The Fair Work Commission’s new annualised salary provisions – which will come into effect on 1 March – will require employers under 22 modern awards to be much more stringent about overtime and record-keeping measures. But, as Tracy Angwin, CEO of the Australian Payroll Association asks, is this really the right approach?
From 1 March 2020, three important practices aimed at reducing wage theft and non-compliance with awards will become legally enforceable for employers:
1. Employers will need to notify employees in writing of their annualised salary and their maximum ordinary working hours outside of the 38-hour week.
2. If an employer finds that their employee received less pay on their annualised wage agreement than if they were paid under the award, they need to pay the employee the difference. Any shortfalls must be paid to them within 14 days.
3. Employers will need to keep records of the start, finish and break times of their employees.
Tracy believes the upcoming modern award changes will hurt the culture in a lot of businesses already doing the right thing in terms of flexibility of working hours among their employees. “Up until now, employers have been able to rely on a system of trust with their employees. The new annualised salary clauses in some modern awards, which will require more stringent record-keeping and overtime control measures, such as recording the start, finish and break times of employees, will completely change that. In fact, it could erode the trust between employers and their staff.”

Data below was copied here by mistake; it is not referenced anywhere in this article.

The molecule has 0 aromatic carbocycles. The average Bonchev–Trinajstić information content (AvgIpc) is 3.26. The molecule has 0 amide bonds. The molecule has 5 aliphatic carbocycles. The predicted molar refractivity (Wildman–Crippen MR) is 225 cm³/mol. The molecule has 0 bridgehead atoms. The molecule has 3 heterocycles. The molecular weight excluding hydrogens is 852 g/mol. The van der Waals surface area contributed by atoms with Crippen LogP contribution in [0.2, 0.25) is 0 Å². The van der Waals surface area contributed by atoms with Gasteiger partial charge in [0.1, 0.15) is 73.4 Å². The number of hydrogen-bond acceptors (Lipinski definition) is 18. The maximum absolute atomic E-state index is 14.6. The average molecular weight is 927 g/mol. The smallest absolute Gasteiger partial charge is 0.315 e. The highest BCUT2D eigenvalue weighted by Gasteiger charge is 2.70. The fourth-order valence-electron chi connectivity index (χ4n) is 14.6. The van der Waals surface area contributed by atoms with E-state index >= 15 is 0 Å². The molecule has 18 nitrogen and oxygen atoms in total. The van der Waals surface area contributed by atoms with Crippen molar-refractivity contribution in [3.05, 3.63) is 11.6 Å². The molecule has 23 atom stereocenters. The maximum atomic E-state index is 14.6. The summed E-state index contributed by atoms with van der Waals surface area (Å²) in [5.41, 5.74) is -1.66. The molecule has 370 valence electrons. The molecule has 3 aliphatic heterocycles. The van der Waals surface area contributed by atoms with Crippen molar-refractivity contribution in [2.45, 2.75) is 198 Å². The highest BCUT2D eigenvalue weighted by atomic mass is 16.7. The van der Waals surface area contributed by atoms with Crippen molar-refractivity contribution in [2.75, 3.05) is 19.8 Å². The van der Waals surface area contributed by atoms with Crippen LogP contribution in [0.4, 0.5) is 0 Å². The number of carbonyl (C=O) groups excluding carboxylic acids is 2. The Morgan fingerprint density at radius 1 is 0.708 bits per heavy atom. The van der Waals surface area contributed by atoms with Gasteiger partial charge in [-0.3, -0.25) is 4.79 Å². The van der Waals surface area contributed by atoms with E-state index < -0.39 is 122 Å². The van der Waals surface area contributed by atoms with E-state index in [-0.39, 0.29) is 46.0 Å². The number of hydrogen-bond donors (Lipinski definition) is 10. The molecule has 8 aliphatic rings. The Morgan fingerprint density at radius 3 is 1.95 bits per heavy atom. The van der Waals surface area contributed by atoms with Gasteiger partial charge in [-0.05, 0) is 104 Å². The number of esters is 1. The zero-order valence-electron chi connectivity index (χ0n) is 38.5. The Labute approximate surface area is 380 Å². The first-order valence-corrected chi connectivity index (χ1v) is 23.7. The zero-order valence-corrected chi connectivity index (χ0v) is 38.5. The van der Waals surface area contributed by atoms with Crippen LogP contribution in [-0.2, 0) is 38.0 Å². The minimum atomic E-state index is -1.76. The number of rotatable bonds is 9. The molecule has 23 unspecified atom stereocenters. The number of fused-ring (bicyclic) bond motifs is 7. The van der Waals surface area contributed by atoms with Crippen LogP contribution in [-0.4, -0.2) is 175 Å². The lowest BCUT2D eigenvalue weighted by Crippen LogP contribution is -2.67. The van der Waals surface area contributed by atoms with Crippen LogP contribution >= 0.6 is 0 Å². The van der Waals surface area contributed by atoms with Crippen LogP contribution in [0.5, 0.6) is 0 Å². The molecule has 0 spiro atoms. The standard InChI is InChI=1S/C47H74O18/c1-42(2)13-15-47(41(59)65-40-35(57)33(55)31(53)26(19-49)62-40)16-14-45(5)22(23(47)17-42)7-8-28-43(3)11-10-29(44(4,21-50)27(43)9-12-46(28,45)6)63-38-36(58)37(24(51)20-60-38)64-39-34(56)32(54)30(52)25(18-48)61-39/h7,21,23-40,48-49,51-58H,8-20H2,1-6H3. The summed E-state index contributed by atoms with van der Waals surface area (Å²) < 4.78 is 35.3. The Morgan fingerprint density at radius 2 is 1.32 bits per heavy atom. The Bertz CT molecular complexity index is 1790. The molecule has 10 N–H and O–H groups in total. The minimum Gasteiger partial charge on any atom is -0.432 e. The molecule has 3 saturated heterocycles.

She continues: “Payroll is one of the most complex and legislated areas of a business, but increasingly we’re finding that legislators are creating laws without properly thinking about how employers are going to implement them. The 1 March changes – and their propensity to create a ‘clock-watching’ mentality among staff – is another example of this. Clearly a commonsense approach is needed here to ensure that the intent of the legislation is in fact going to benefit each workplace environment on a practical level.”
About: Australian Payroll Association is Australia’s leading network in payroll training, consulting and advisory for employers. It offers end-to-end payroll process reviews, compliance auditing, specialist recruitment services, payroll qualifications and training courses, and a membership program. Established in 2010, Australian Payroll Association offers the only nationally accredited payroll qualifications at Certificate IV and Diploma level through its registered training organisation, Australian Payroll Institute. For more information, visit austpayroll.com.au